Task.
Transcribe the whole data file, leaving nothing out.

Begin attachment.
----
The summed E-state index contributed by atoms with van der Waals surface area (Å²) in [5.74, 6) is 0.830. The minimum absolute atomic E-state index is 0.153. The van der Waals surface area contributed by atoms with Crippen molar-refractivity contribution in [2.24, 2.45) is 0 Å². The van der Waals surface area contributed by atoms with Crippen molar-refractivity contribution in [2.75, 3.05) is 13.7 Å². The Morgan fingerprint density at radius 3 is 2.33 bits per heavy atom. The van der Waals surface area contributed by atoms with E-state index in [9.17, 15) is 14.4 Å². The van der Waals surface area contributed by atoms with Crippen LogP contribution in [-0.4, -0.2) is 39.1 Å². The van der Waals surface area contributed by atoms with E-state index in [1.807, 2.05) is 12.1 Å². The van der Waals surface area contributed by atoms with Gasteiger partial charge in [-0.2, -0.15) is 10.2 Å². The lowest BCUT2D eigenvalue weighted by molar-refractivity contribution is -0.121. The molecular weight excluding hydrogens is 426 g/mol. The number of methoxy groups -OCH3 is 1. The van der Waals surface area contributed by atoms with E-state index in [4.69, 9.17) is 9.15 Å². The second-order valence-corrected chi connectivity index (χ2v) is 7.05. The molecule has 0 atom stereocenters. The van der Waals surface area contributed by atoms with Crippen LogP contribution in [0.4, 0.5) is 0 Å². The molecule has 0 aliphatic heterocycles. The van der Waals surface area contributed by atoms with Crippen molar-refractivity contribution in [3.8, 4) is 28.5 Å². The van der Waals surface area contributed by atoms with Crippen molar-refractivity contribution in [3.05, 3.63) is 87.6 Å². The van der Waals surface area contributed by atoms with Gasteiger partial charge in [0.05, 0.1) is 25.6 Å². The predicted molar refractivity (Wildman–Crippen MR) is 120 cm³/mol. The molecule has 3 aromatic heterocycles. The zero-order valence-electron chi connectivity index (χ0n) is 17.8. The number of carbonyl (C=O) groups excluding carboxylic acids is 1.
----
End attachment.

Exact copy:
The summed E-state index contributed by atoms with van der Waals surface area (Å²) in [5.74, 6) is 0.830. The minimum absolute atomic E-state index is 0.153. The van der Waals surface area contributed by atoms with Crippen molar-refractivity contribution in [2.24, 2.45) is 0 Å². The van der Waals surface area contributed by atoms with Crippen molar-refractivity contribution in [2.75, 3.05) is 13.7 Å². The Morgan fingerprint density at radius 3 is 2.33 bits per heavy atom. The van der Waals surface area contributed by atoms with E-state index in [9.17, 15) is 14.4 Å². The van der Waals surface area contributed by atoms with Crippen LogP contribution in [-0.4, -0.2) is 39.1 Å². The van der Waals surface area contributed by atoms with E-state index in [1.807, 2.05) is 12.1 Å². The van der Waals surface area contributed by atoms with Gasteiger partial charge in [-0.2, -0.15) is 10.2 Å². The lowest BCUT2D eigenvalue weighted by molar-refractivity contribution is -0.121. The molecular weight excluding hydrogens is 426 g/mol. The number of methoxy groups -OCH3 is 1. The van der Waals surface area contributed by atoms with E-state index in [4.69, 9.17) is 9.15 Å². The second-order valence-corrected chi connectivity index (χ2v) is 7.05. The molecule has 0 atom stereocenters. The van der Waals surface area contributed by atoms with Crippen LogP contribution in [0.4, 0.5) is 0 Å². The molecule has 0 aliphatic heterocycles. The van der Waals surface area contributed by atoms with Crippen molar-refractivity contribution in [3.8, 4) is 28.5 Å². The van der Waals surface area contributed by atoms with Crippen molar-refractivity contribution in [3.05, 3.63) is 87.6 Å². The van der Waals surface area contributed by atoms with Gasteiger partial charge in [0.05, 0.1) is 25.6 Å². The predicted molar refractivity (Wildman–Crippen MR) is 120 cm³/mol. The molecule has 3 aromatic heterocycles. The zero-order valence-electron chi connectivity index (χ0n) is 17.8. The number of carbonyl (C=O) groups excluding carboxylic acids is 1.